Solid Edge for a Round Table

      A solid wood circumference for a round veneered table poses some tricky woodworking puzzles. In this thread, craftsman offer detailed advice for a unique project. June 28, 2005

I am working on a 42" round, pedestal base conference table for a professional's private office. He really likes some curly white ash that I have, but I do not have enough for this table unless I cut it into veneers, which I can do.

I will probably bag it on MDF and counter-veneer as well. But I want to add a thick, solid shaped edge, probably of a contrasting wood, although this is still under discussion. I can veneer it oversize, and then trammel a router for the circle no problem. But on the edging I am less sure.
I was thinking I would make a section of the circle in BB ply very carefully, and then pattern shape the edge in sections and attach it with splines.

Will this present any problems? Is there a better or easier way? I am thinking that I may want to/have to scratch a groove for a string inlay. Any help would be appreciated.

Forum Responses
(Furniture Making Forum)
From contributor D:
I would suggest that after trammeling the router around the top core, set up a swing jig where you can fasten the rim parts and swing the router to cut the inside radius. Set up a curved fence on a panel saw and cut the butt joints for the 6 or 8 pieces that will make the rim. Then slide them along the added curved fence to control the length of each and cut in a blind or through spline. Clamp these rim parts on one at a time, leaving them wide and with flats band-sawn on so you can have good clamp lands. Finesse the next butt joint while the glue sets, so it is perfect. The last one will make you sweat since you don't have any room for over cuts. Once they are all on, trammel the router to cut the outer radius and profile if you wish.

If you want to add an inlay at the transition, do this with a curved fence router around the rim, before or after the edging is on. Doing this after is a little more forgiving. Use a long curved or three point fence to insure you stay up to the edge - much is at risk at this point. I like to have someone hold the fence to the edge while I fixate on the cut. Swinging the router for the core and the rim parts is the key to getting an absolutely perfect fit.

From the original questioner:
To Contributor D: Thanks for the guidance. I think it will be hard to have fun as I sweat buckets trying to make this work. Do you feel that my idea of a precise pattern of a portion of the outside edge of the veneer sandwich and then pattern shaping it is a bad idea, or just a more difficult or time consuming task? I have a Byrd Shelix head for my shaper, with a ground ball bearing rub collar, and so I thought it would be an easier way, but without experience I can't say for sure, of course. Maybe by the time I perfect the pattern, I could have set up a swing jig for the perimeter, and the router will give a clean cut, at least with a spiral bit (which I would most likely use anyway).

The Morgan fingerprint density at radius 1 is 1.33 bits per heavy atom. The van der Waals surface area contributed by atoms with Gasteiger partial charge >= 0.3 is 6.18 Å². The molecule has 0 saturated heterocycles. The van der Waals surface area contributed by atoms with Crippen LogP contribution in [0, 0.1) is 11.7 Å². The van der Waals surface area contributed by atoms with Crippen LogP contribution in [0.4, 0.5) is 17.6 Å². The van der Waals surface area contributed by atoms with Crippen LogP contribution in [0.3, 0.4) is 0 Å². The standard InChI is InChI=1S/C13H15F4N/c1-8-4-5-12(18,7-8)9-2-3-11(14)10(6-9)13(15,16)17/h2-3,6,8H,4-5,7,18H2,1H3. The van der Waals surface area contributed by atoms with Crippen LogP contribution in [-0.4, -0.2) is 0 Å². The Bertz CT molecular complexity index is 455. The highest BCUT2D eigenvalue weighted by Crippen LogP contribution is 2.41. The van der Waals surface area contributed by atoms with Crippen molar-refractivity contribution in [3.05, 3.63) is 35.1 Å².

From contributor P:
We have done this many times. The key is to make templates out of 1/2" MDF, and then use those to pattern shape. You can check the fit of the templates prior to cutting your irreplaceable veneer. Also, you want to make the edge band in six pieces so that the angle between segments is 60 degrees. If you are laying out these angles on a rectangular piece, the distance between the two inside corners is exactly the same as the radius of the center blank. For a 42" round, I would do a 3" wide edge band. Veneered blank diameter would be 36", with the radius 18".

Make a 36" diameter MDF circle, and then adjust the router to make an arc segment that has a 18" radius on the inside edge. The two curves should mate exactly. Then you can use this to lay out the segments. Shape the veneer blank using the 36" diameter template, and then mitre and shape the edge blanks, cutting a round on the inside edge only.

You want to leave the outside straight, and cut notches at each mitered end so that you can clamp the segments to each other as you add them one by one around the table. Then biscuit them to the veneer blank and to each other. You can slightly adjust the size of the last one for a perfect fit.

The comments below were added after this Forum discussion was archived as a Knowledge Base article (add your comment).

Comment from contributor A:
We have done many of these and pretty much like Contributor P, except we cut a hexagon in the mdf or pb. Then the outer hardwood has straight lines and it’s way easier to clamp. Cut your 60 degree angles, glue up, and veneer. Trim round and then cut your edge shape.

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